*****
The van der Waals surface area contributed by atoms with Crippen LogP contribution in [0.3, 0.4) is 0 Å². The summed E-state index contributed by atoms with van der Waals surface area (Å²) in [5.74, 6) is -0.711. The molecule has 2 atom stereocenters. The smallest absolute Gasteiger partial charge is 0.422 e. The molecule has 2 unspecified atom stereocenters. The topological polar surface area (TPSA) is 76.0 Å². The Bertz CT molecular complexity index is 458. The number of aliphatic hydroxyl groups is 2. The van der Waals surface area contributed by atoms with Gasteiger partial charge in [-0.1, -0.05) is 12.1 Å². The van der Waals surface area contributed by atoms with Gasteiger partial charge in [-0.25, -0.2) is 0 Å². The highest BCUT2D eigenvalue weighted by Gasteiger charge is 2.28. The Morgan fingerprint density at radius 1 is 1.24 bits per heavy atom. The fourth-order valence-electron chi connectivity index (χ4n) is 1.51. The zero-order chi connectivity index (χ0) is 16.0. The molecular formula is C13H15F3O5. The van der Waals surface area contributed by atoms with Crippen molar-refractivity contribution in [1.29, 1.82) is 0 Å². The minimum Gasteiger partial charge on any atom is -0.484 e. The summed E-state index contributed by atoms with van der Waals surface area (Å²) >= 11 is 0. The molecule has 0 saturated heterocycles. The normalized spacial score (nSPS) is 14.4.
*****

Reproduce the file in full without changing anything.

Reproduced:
The van der Waals surface area contributed by atoms with Crippen LogP contribution in [0.3, 0.4) is 0 Å². The summed E-state index contributed by atoms with van der Waals surface area (Å²) in [5.74, 6) is -0.711. The molecule has 2 atom stereocenters. The smallest absolute Gasteiger partial charge is 0.422 e. The molecule has 2 unspecified atom stereocenters. The topological polar surface area (TPSA) is 76.0 Å². The Bertz CT molecular complexity index is 458. The number of aliphatic hydroxyl groups is 2. The van der Waals surface area contributed by atoms with Gasteiger partial charge in [-0.1, -0.05) is 12.1 Å². The van der Waals surface area contributed by atoms with Gasteiger partial charge in [-0.25, -0.2) is 0 Å². The highest BCUT2D eigenvalue weighted by Gasteiger charge is 2.28. The Morgan fingerprint density at radius 1 is 1.24 bits per heavy atom. The fourth-order valence-electron chi connectivity index (χ4n) is 1.51. The zero-order chi connectivity index (χ0) is 16.0. The molecular formula is C13H15F3O5. The van der Waals surface area contributed by atoms with Crippen molar-refractivity contribution in [1.29, 1.82) is 0 Å². The minimum Gasteiger partial charge on any atom is -0.484 e. The summed E-state index contributed by atoms with van der Waals surface area (Å²) >= 11 is 0. The molecule has 0 saturated heterocycles. The normalized spacial score (nSPS) is 14.4.